terça-feira, 21 de junho de 2011

Battle of the business card

American Psycho
, ≈18:30:

— Is that a gram?
— New card. What do you think?

— Whoa. Very nice. Look at that.
— Picked them up from the printer’s yesterday.— Good colouring.
— That’s bone. And the lettering is something called Silian Rail.— That’s very cool, Bateman. But that’s nothing. Look at this.

— Raised lettering, pale nimbus. White.
— That is really nice.
— Eggshell with Romalian type. What do you think ?
— Nice.
— Jesus. That is really super. How'da nitwit like you get so tasteful?
— I can't believe that Bryce... prefers Van Patten's card to mine.
— But wait. You ain't seen nothin' yet. Raised lettering, pale nimbus... white.

— Impressive. Very nice.— Mm.
— Let’s see Paul Allen’s card.

Look at that subtle off-white colouring. The tasteful thickness of it. Oh, my God – it even has a watermark.
— Something wrong? Patrick? You’re sweating.

quinta-feira, 19 de maio de 2011

McLuhan, Poe and Maelstrom

illustration by Harry Clarke 

I positively felt a wish to explore its depths, even at the sacrifice I was going to make
(from Edgar Allan Poe’s A Descent Into the Maelstrom)

Marshall McLuhan's Intervew from Playboy, 1969 (excerpt) 

PLAYBOY: Despite your personal distaste for the upheavals induced by the new electric technology, you seem to feel that if we understand and influence its effects on us, a less alienated and fragmented society may emerge from it. Is it thus accurate to say that you are essentially optimistic about the future?

McLUHAN: There are grounds for both optimism and pessimism. The extensions of man’s consciousness induced by the electric media could conceivably usher in the millennium, but it also holds the potential for realizing the Anti-Christ — Yeats’ rough beast, its hour come round at last, slouching toward Bethlehem to be born. Cataclysmic environmental changes such as these are, in and of themselves, morally neutral; it is how we perceive them and react to them that will determine their ultimate psychic and social consequences. If we refuse to see them at all, we will become their servants. It’s inevitable that the world-pool of electronic information movement will toss us all about like corks on a stormy sea, but if we keep our cool during the descent into the maelstrom, studying the process as it happens to us and what we can do about it, we can come through.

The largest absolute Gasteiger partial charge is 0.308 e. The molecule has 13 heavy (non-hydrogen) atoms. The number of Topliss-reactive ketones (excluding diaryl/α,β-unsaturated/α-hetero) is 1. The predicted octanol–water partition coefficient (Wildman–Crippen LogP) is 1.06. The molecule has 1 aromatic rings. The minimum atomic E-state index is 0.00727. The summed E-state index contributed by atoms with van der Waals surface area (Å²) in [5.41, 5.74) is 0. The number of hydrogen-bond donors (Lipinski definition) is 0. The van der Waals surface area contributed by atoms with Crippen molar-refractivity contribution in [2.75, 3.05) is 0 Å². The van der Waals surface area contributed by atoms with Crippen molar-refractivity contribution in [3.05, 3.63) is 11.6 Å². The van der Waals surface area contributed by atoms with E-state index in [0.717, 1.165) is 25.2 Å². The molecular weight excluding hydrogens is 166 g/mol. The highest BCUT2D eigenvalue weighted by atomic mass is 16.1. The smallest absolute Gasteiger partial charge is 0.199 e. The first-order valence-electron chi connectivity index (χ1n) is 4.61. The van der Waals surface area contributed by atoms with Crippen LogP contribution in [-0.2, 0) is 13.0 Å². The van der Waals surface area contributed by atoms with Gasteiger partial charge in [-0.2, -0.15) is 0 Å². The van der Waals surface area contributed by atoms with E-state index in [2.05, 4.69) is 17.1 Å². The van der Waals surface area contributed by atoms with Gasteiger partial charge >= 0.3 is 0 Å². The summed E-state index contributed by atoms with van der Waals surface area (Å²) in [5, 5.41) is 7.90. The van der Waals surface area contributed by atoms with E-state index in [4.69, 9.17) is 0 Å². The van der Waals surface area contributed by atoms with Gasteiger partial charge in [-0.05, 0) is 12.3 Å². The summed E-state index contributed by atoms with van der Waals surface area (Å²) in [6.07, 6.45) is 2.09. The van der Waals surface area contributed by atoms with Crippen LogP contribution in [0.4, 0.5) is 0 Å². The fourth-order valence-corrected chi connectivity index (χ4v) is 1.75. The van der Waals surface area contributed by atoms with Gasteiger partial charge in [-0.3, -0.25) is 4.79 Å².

Personally, I have a great faith in the resiliency and adaptability of man, and I tend to look to our tomorrows with a surge of excitement and hope. I feel that we’re standing on the threshold of a liberating and exhilarating world in which the human tribe can become truly one family and man’s consciousness can be freed from the shackles of mechanical culture and enabled to roam the cosmos. I have a deep and abiding belief in man’s potential to grow and learn, to plumb the depths of his own being and to learn the secret songs that orchestrate the universe. We live in a transitional era of profound pain and tragic identity quest, but the agony of our age is the labor pain of rebirth.

I expect to see the coming decades transform the planet into an art form; the new man, linked in a cosmic harmony that transcends time and space, will sensuously caress and mold and pattern every facet of the terrestrial artifact as if it were a work of art, and man himself will become an organic art form. There is a long road ahead, and the stars are only way stations, but we have begun the journey. To be born in this age is a precious gift, and I regret the prospect of my own death only because I will leave so many pages of man’s destiny — if you will excuse the Gutenbergian image — tantalizingly unread. But perhaps, as I’ve tried to demonstrate in my examination of the postliterate culture, the story begins only when the book closes

quinta-feira, 21 de abril de 2011

And the earth was without form...

Karen Gunderson (oil painting)

In the beginning God created the heaven and the earth.
And the earth was without form, and void; and darkness was upon the face of the deep. And the Spirit of God moved upon the face of the waters.